Chicago Booth/Kellogg School Financial Trust Index also points to sharply differing views between average Americans and top economists on key policy issues
Trust in banks fell to 28 percent in the December 2012 Financial Trust Index, down 5 percent since the September 2012 quarterly report.
February 6, 2013 – The Chicago Booth/Kellogg School Financial Trust Index released today finds that more than half of Americans (58 percent) think it likely that the stock market will drop by more than 30 percent in the next 12 months, as compared to 48 percent in the September 2012 report issued before the presidential election. This fear of a large drop is centered primarily among Republicans.
“Approximately 67 percent of survey respondents who identified as Republicans think a big drop is likely, versus 50 percent in the last wave. This compares to 44 percent of Democrats,” said Paola Sapienza, co-author of the Financial Trust Index and the Merrill Lynch Capital Markets Research professor of finance at the Kellogg School of Management at Northwestern University. “However, this pessimism did not translate to an intention to decrease investments in the stock market – all told, 76 percent of people surveyed said they will leave their investments unchanged in the next 12 months, and an additional 16 percent plan to increase their investments.”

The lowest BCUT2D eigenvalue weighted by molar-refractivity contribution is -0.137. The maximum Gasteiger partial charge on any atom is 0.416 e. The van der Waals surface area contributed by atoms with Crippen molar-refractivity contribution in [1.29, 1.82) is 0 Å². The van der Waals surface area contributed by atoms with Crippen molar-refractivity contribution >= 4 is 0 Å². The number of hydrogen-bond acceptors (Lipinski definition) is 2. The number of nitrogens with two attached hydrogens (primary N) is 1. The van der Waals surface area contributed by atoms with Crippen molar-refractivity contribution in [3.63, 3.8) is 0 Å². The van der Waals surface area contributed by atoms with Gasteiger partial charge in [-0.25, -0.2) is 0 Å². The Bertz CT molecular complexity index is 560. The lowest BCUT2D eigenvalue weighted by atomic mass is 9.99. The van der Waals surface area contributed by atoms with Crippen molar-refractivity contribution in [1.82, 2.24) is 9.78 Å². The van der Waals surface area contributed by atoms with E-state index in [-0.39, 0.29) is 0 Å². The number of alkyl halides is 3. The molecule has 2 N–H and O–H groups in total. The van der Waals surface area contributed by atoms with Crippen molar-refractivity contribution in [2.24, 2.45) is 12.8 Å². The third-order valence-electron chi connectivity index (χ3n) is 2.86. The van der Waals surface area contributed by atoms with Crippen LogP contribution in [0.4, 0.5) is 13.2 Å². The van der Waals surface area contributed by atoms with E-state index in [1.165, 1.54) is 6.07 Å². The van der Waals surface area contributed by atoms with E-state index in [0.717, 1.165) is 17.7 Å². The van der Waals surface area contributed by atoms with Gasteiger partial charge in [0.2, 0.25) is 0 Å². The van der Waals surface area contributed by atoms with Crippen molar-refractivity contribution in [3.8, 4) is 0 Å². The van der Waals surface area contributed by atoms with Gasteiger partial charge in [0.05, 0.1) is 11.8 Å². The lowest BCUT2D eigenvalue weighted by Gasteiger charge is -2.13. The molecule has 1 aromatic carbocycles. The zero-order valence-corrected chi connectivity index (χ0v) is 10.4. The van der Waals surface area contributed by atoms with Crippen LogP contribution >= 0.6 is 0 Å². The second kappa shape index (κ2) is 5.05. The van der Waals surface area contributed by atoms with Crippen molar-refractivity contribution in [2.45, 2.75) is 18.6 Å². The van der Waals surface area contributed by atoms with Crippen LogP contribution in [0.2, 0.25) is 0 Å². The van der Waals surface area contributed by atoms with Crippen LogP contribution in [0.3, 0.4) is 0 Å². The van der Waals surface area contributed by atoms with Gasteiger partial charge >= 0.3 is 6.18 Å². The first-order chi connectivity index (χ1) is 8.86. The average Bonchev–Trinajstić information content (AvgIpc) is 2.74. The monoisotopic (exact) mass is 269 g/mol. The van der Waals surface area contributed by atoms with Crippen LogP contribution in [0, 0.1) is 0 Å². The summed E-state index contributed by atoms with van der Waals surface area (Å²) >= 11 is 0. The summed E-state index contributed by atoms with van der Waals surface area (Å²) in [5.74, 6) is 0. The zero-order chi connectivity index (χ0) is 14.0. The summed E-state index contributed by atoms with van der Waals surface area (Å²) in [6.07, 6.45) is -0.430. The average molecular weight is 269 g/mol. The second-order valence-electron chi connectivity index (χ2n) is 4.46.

Twenty-two percent of Americans surveyed for the December 2012 report say they trust the country’s financial system – down one percentage point since September 2012 – reflecting a decrease in trust of both the stock market and banks. Sapienza noted that while trust in banks overall is hovering at 28 percent, trust in local banks and credit unions is relatively high at 56 percent and 62 percent respectively.
Also, the number of people who believe they are likely to be unemployed within the next year rose a full 10 percent since last quarter, up to 22 percent.
The Chicago Booth/Kellogg School Financial Trust Index measures public opinion over three-month periods to track changes in attitude. This report is the 17th quarterly update and is based on a survey conducted in December 2012.
Wave 17 Results